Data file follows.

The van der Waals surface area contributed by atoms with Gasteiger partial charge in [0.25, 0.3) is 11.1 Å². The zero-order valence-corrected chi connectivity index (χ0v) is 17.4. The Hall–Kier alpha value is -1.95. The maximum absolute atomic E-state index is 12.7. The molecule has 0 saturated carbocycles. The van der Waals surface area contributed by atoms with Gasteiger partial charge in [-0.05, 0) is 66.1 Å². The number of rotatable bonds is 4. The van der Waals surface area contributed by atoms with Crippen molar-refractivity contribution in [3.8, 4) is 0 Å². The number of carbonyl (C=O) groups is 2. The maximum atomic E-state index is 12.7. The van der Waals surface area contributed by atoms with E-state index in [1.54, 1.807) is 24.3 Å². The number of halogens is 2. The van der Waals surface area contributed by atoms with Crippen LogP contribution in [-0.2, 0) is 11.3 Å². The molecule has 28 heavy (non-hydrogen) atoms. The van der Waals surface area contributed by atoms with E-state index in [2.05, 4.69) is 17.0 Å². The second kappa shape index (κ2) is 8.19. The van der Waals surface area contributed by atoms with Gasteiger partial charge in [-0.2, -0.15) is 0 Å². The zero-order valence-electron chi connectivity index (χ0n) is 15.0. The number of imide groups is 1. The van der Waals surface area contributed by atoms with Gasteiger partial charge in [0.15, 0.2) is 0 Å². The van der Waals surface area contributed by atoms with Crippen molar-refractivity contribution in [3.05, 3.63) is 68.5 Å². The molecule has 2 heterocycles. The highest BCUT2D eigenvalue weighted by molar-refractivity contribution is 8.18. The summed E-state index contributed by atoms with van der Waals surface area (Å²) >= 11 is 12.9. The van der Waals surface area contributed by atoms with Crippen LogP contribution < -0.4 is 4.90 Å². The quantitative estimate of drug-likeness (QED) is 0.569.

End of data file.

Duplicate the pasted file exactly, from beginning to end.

The van der Waals surface area contributed by atoms with Gasteiger partial charge in [0.25, 0.3) is 11.1 Å². The zero-order valence-corrected chi connectivity index (χ0v) is 17.4. The Hall–Kier alpha value is -1.95. The maximum absolute atomic E-state index is 12.7. The molecule has 0 saturated carbocycles. The van der Waals surface area contributed by atoms with Gasteiger partial charge in [-0.05, 0) is 66.1 Å². The number of rotatable bonds is 4. The van der Waals surface area contributed by atoms with Crippen molar-refractivity contribution in [3.8, 4) is 0 Å². The number of carbonyl (C=O) groups is 2. The maximum atomic E-state index is 12.7. The van der Waals surface area contributed by atoms with E-state index in [1.54, 1.807) is 24.3 Å². The number of halogens is 2. The van der Waals surface area contributed by atoms with Crippen LogP contribution in [-0.2, 0) is 11.3 Å². The molecule has 28 heavy (non-hydrogen) atoms. The van der Waals surface area contributed by atoms with E-state index in [2.05, 4.69) is 17.0 Å². The second kappa shape index (κ2) is 8.19. The van der Waals surface area contributed by atoms with Gasteiger partial charge in [-0.2, -0.15) is 0 Å². The zero-order valence-electron chi connectivity index (χ0n) is 15.0. The number of imide groups is 1. The van der Waals surface area contributed by atoms with Gasteiger partial charge in [0.15, 0.2) is 0 Å². The van der Waals surface area contributed by atoms with Crippen molar-refractivity contribution in [3.05, 3.63) is 68.5 Å². The molecule has 2 heterocycles. The highest BCUT2D eigenvalue weighted by molar-refractivity contribution is 8.18. The summed E-state index contributed by atoms with van der Waals surface area (Å²) >= 11 is 12.9. The van der Waals surface area contributed by atoms with Crippen LogP contribution < -0.4 is 4.90 Å². The quantitative estimate of drug-likeness (QED) is 0.569.